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Pope gets feeding tube March 30, 2005

Doctors have installed a "nasal-gastric" tube to provide Pope John Paul II with nourishment, the Vatican has disclosed.

Ending a long silence about the Pontiff's health-- which had given rise to intense speculation among Italian journalists-- the Vatican press office revealed on March 30 that the Holy Father had been equipped with a feeding tube "to improve the caloric intake." In making the announcement that a feeding tube was already in place, the Vatican defused reports that the Pope would need to be hospitalized once again.

The Vatican bulletin on the Pope's health was issued shortly after an impromptu public appearance by John Paul II at midday. Although his regular Wednesday audiences have been suspended indefinitely, the Holy Father came to the window of his apartment to greet the crowd that had gathered in St. Peter's Square, hoping for such an appearance. The Pope gave his blessing, and tried to speak, but was only able to produce a guttural rasp.

Pope John Paul was reportedly having difficulty in swallowing, making it difficult for him to obtain proper nourishment. Informed sources at the Vatican say that the Pope is able to eat, but the feeding tube became necessary because he was not able to take in enough food to sustain his recovery after surgery.

Because of the symptoms of Parkinson's disease, which have stiffened the muscles of his throat and chest, the Pope has had difficulty in breathing, swallowing, and clearing his throat. The insertion of the feeding tube comes after the February operation in which doctors inserted a tube through his throat to ease his breathing. The nasal-gastic tube, a flexible hose running through his nose into his stomach, enables medical personnel to ensure that the Holy Father has proper nutrition.

Joaquin Navarro-Valls, the director of the Vatican press office, said that the Pontiff "continues his slow and progressive convalesence" He reported that the Pope spends "many hours each day" in a chair, and has been meeting with top Vatican officials.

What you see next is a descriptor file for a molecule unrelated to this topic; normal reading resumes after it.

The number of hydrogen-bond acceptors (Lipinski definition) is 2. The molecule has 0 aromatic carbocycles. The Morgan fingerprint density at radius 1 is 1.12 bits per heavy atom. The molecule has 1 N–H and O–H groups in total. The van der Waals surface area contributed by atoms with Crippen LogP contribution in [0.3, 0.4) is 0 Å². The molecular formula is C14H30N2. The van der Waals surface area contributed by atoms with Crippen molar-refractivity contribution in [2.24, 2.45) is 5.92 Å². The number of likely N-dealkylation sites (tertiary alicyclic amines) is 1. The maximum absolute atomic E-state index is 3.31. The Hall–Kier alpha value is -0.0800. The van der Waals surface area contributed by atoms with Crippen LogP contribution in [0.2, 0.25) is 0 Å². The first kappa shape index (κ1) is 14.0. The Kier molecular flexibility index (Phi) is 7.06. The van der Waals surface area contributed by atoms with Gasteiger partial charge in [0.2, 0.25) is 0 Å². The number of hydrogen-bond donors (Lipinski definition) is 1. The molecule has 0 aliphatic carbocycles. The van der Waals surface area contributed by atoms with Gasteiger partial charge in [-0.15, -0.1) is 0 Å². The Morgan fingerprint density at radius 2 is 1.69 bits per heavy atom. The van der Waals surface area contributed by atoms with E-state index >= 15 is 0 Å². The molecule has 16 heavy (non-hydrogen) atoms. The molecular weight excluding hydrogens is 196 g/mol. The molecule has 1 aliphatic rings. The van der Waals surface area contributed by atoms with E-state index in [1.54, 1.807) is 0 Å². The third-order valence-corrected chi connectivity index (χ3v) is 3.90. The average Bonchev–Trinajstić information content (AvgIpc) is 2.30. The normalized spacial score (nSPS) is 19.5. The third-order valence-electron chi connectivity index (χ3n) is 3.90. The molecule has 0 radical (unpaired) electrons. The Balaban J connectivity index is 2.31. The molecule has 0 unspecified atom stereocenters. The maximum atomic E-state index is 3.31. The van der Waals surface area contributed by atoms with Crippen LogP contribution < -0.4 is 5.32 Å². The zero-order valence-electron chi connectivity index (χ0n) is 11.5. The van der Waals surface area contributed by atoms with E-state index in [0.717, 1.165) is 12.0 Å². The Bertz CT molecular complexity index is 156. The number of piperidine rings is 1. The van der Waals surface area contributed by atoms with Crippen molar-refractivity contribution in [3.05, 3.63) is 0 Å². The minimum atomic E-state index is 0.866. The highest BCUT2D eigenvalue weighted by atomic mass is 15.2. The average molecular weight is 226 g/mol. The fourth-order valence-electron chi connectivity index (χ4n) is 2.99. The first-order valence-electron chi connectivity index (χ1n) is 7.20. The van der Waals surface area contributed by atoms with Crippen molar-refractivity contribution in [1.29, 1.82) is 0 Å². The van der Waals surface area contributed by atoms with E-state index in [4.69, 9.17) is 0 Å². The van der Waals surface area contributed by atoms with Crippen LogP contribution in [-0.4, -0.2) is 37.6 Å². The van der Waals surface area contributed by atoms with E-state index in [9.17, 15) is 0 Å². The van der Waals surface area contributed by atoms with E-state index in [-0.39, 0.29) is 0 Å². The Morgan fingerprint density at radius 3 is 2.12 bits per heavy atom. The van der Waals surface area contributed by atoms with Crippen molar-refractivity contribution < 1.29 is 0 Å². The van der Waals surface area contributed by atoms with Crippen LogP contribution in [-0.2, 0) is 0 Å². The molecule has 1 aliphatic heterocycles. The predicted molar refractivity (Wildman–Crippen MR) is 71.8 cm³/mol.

The Vatican statement made a point of saying that the Pope's care was being provided by Vatican personnel, under the direction of the Pontiff's personal physician, Dr. Renato Buzzonetti. That statement seemed to be aimed at quelling rumors that the Pope would be hospitalized once again.

The Vatican bulletin on March 30 was the first formal statement about the Pope's health since March 10. Navarro-Valls himself had not made a public appearance since March 13, when he announced the Pope's return to the Vatican after 18 days in Gemelli Hospital. The silence from the Vatican had prompted Italian journalists to seek out unofficial sources, and during the past few days many papers had reported that the Pope would soon be hospitalized for the insertion of a feeding tube.

The Pope's failure to come to his window on the Monday after Easter had fueled fears about his health. On Wednesday, during his short public appearance, he appeared clearly to be in pain, but remained at the window for about 4 minutes, acknowledging cheers from about 4,000 people in St. Peter's Square.

After the crowd had recited the Lord's Prayer, the Pope gave his blessing. Then an aide, Msgr. Mieczyslaw Mokrzycki, came forward to confer with him, apparently asking whether the Pope wanted to address the crowd. When the Pontiff nodded, a microphone was brought forward, and John Paul II struggled but was unable to speak. Similarly, on Easter Sunday, the Holy Father had made a concerted effort to speak, to deliver at least a part of his Urbi et Orbi message aloud, but was unable to do so.

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